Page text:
For solar thermodynamic we mean a system that uses mirrors to concentrate sunlight on receivers that collect it and transfer it to a heat transfer fluid in the form of heat. The heat produced can be used directly or transformed into electricity through conventional steam turbines or ORC - Organic Rankine Cycle systems.
One plant solar thermodynamic in fact it functions as a thermoelectric power station in which solar energy performs the function of fossil fuel. It follows that the solar thermodicamic it is not well usable at a domestic level (not at the moment at least) but rather lends itself to large installations. This is true and is testified by the plants of solar thermodynamicin Italy (Sicily, Sardinia, Basilicata, Lombardy) which are all designed on a 'one to many' energy distribution model.
Less true is the belief that solar thermodynamic are too expensive and will remain so in the future. In fact, as the ANEST association strives to make knownthermodynamic solar energy, the implants solar thermodynamics they are more capital-intensive and therefore more expensive than those using fossil fuels, but once connected to the grid the operating costs are lower for a logical reason: the sun is free.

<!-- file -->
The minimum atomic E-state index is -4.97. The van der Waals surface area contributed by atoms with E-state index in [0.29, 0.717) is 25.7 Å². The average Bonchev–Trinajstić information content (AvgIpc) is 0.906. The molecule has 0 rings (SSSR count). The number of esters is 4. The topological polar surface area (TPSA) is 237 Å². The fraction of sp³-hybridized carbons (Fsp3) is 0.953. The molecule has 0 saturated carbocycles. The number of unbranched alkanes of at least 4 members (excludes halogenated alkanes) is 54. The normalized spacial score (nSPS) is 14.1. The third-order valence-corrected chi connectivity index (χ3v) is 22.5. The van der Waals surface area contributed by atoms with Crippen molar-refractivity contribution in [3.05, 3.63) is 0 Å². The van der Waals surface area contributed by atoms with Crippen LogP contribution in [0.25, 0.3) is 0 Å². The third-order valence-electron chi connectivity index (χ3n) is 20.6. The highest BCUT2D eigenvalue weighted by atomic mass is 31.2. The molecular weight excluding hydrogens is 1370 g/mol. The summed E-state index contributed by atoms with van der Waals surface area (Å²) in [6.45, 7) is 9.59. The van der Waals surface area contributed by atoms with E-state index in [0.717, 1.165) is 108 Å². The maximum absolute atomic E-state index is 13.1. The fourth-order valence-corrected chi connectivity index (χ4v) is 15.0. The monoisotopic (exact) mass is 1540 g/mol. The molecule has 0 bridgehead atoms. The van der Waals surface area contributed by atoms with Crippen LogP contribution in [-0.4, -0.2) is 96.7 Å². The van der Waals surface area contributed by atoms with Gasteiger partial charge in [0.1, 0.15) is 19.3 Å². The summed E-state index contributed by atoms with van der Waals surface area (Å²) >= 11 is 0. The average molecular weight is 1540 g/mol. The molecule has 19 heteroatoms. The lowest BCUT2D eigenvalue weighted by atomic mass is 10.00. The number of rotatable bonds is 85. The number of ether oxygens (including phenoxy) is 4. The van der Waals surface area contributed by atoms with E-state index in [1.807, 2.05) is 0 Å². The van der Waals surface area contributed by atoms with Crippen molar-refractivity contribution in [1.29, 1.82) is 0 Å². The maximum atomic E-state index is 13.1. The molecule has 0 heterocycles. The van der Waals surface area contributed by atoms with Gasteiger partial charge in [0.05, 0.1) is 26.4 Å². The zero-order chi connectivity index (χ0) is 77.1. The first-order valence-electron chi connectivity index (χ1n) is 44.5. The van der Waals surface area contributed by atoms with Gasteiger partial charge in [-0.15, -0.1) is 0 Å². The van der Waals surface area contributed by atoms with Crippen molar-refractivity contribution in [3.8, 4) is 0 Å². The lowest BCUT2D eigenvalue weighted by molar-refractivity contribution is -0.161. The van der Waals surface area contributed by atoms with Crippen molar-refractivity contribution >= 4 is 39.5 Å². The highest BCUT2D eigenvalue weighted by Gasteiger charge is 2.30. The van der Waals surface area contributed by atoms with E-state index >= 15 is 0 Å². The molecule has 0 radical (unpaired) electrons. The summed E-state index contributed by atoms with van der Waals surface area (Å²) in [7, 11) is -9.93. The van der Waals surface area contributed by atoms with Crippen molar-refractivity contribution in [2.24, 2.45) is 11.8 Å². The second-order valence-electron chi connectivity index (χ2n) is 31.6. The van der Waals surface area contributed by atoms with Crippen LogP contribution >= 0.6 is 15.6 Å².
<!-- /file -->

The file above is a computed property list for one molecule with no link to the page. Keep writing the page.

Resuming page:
In addition, type implants solar thermodynamic they have the peculiarity of being able to be equipped with energy storage systems, normally allowing operation for a greater number of hours during the year and thus increasing the amount of energy produced with the same installed power. Compared to other renewable sources that suffer from the problem of intermittency, and therefore require backup systems to ensure a stable supply of energy, thermodynamic solar systems are already the right alternative today.
Beginning in 2007, the segment of solar thermodynamic it has reduced costs by around 50% despite having only 3 GW of installed worldwide. Compared at the same date with the situation of wind power (300 GW) and photovoltaics (100 GW), it is reasonable to assume a further strong potential for cost reduction in the coming years for solar thermodynamic.
In 2014, the price of electricity produced by the plants solar thermodynamic it is estimated from a minimum of 20 to a maximum of 30 euro cents / kWh, depending on the level of irradiation, the size and the technology used. It is not cheap in fact. However, prices are set to decrease steadily over the next few years as a result of technological development. The hypothesized settlement is around 10 cEuro / kWh.
If you liked this article and are interested in the topic, you may also like to read our other article: Solar Thermodynamic: how it works